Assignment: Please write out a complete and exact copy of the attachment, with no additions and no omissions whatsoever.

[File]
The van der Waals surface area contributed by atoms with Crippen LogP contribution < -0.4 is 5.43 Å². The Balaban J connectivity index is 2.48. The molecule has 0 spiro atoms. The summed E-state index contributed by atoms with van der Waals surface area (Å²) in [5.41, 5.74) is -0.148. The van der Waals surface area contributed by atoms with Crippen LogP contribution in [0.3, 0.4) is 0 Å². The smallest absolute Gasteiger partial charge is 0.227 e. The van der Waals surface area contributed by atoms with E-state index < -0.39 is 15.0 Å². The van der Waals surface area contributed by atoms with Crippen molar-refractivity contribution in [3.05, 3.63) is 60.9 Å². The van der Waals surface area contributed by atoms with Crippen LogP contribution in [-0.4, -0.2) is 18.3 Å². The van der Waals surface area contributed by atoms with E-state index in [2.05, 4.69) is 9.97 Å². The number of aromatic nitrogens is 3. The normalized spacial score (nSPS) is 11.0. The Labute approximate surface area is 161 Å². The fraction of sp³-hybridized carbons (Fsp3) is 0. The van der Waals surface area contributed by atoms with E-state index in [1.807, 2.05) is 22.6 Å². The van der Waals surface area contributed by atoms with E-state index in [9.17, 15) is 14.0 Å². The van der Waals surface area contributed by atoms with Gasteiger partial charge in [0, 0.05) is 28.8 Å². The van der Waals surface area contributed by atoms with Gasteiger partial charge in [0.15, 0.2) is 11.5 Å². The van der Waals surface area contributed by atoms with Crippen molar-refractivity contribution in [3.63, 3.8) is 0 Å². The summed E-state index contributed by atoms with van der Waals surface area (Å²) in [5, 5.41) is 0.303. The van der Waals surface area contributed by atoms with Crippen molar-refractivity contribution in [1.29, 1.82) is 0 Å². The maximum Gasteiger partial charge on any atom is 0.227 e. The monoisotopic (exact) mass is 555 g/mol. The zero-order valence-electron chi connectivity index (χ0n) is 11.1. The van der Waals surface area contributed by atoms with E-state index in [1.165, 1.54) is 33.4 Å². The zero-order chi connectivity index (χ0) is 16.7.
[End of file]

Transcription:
The van der Waals surface area contributed by atoms with Crippen LogP contribution < -0.4 is 5.43 Å². The Balaban J connectivity index is 2.48. The molecule has 0 spiro atoms. The summed E-state index contributed by atoms with van der Waals surface area (Å²) in [5.41, 5.74) is -0.148. The van der Waals surface area contributed by atoms with Crippen LogP contribution in [0.3, 0.4) is 0 Å². The smallest absolute Gasteiger partial charge is 0.227 e. The van der Waals surface area contributed by atoms with E-state index < -0.39 is 15.0 Å². The van der Waals surface area contributed by atoms with Crippen molar-refractivity contribution in [3.05, 3.63) is 60.9 Å². The van der Waals surface area contributed by atoms with Crippen LogP contribution in [-0.4, -0.2) is 18.3 Å². The van der Waals surface area contributed by atoms with E-state index in [2.05, 4.69) is 9.97 Å². The number of aromatic nitrogens is 3. The normalized spacial score (nSPS) is 11.0. The Labute approximate surface area is 161 Å². The fraction of sp³-hybridized carbons (Fsp3) is 0. The van der Waals surface area contributed by atoms with E-state index in [1.807, 2.05) is 22.6 Å². The van der Waals surface area contributed by atoms with E-state index in [9.17, 15) is 14.0 Å². The van der Waals surface area contributed by atoms with Gasteiger partial charge in [0, 0.05) is 28.8 Å². The van der Waals surface area contributed by atoms with Gasteiger partial charge in [0.15, 0.2) is 11.5 Å². The van der Waals surface area contributed by atoms with Crippen molar-refractivity contribution in [3.63, 3.8) is 0 Å². The summed E-state index contributed by atoms with van der Waals surface area (Å²) in [5, 5.41) is 0.303. The van der Waals surface area contributed by atoms with Crippen molar-refractivity contribution in [1.29, 1.82) is 0 Å². The maximum Gasteiger partial charge on any atom is 0.227 e. The monoisotopic (exact) mass is 555 g/mol. The zero-order valence-electron chi connectivity index (χ0n) is 11.1. The van der Waals surface area contributed by atoms with E-state index in [1.165, 1.54) is 33.4 Å². The zero-order chi connectivity index (χ0) is 16.7.